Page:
Using Links

Without links, web pages would be really dull and finding anything interesting on the Web would be close to impossible. In many ways, the quality of your links can be as important as the writing and design of your actual pages. Here's some friendly advice on creating and using links.

Use Link Menus with Descriptive Text

As I've noted throughout this book, using link menus is a great way of organizing your content and the links on a page. If you organize your links into lists or other menu-like structures, your visitors can scan their options for the page quickly and easily.

Just organizing your links into menus might not be enough, however. Make sure that your descriptions aren't too short. For example, using menus of filenames or other marginally descriptive links in menus can be tempting (see Figure 16.11).

Figure 16.11. DON'T: A poor link menu.

Each link describes the actual page to which it points, but it doesn't really describe the content of the page. How do visitors know what's on the other side of the link, and how can they decide whether they're interested in it from the limited information you've given them? Of these three links, only the last (pesto-recipe.txt) gives the visitors a hint about what they'll see when they jump to that file.

A better plan is either to provide some extra text describing the content of the file, as shown in Figure 16.12, or to avoid the filenames altogether. Just describe the contents of the files in the menu with the appropriate text highlighted, as shown in Figure 16.13.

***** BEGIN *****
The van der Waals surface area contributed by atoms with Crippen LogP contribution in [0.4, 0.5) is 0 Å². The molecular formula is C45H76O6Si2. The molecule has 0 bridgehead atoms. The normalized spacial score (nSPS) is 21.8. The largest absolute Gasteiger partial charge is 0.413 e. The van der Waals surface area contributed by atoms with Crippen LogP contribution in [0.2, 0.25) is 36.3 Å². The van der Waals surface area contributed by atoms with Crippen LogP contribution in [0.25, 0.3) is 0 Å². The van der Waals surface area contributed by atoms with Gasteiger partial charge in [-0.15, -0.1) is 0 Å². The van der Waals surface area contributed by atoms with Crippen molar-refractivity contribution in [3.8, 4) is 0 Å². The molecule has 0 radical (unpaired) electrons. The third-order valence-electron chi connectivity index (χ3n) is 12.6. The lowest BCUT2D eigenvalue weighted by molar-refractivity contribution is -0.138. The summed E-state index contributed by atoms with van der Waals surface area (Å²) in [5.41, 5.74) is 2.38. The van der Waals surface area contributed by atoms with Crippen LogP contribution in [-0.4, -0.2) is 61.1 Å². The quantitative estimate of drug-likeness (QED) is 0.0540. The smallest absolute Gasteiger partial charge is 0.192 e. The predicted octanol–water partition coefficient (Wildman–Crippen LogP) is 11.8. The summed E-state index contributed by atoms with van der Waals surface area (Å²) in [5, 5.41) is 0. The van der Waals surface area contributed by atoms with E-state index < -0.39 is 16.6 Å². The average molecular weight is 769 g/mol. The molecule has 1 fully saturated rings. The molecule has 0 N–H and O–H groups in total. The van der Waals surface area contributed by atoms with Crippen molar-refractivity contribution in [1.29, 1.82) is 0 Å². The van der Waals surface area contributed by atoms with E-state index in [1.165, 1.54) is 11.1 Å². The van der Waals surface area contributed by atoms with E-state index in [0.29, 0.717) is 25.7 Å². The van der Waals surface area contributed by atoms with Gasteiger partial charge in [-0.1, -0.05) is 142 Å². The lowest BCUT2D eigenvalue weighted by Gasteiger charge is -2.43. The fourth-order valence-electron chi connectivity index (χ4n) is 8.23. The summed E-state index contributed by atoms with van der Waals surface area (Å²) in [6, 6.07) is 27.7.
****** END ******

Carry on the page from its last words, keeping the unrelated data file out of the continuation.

Figure 16.12. DO: A better link menu.

Figure 16.13. DO: Another better link menu.

Either one of these forms is better than the first. They both give your visitors more clues about what's on the other side of the link.

Use Links in Text

The best way to provide links in text is to first write the text as if it isn't going to have links at allfor example, as if you were writing it for hard copy. Then you can highlight the appropriate words that will link to other pages. Make sure that you don't interrupt the flow of the page when you include a link. The text should stand on its own. That way, the links provide additional or tangential information that your visitors can choose to follow or ignore at their own whim.

Figure 16.14 shows another example of using links in text. Here the text itself isn't particularly relevant; it's just there to support the links. If you're using text just to describe links, consider using a link menu instead of a paragraph. Instead of having to read the entire paragraph, your visitors can skim for the links that interest them.

Figure 16.14. DON'T: Links in text that don't work well.

Figure 16.15 shows one way to restructure the previous example. The most important items on the page are the name of the conference, the events, and the dates on which they occur. You can restructure the page so that this information stands out. As you can see in Figure 16.15, presenting the events in a preformatted text table makes the important information stand out from the rest.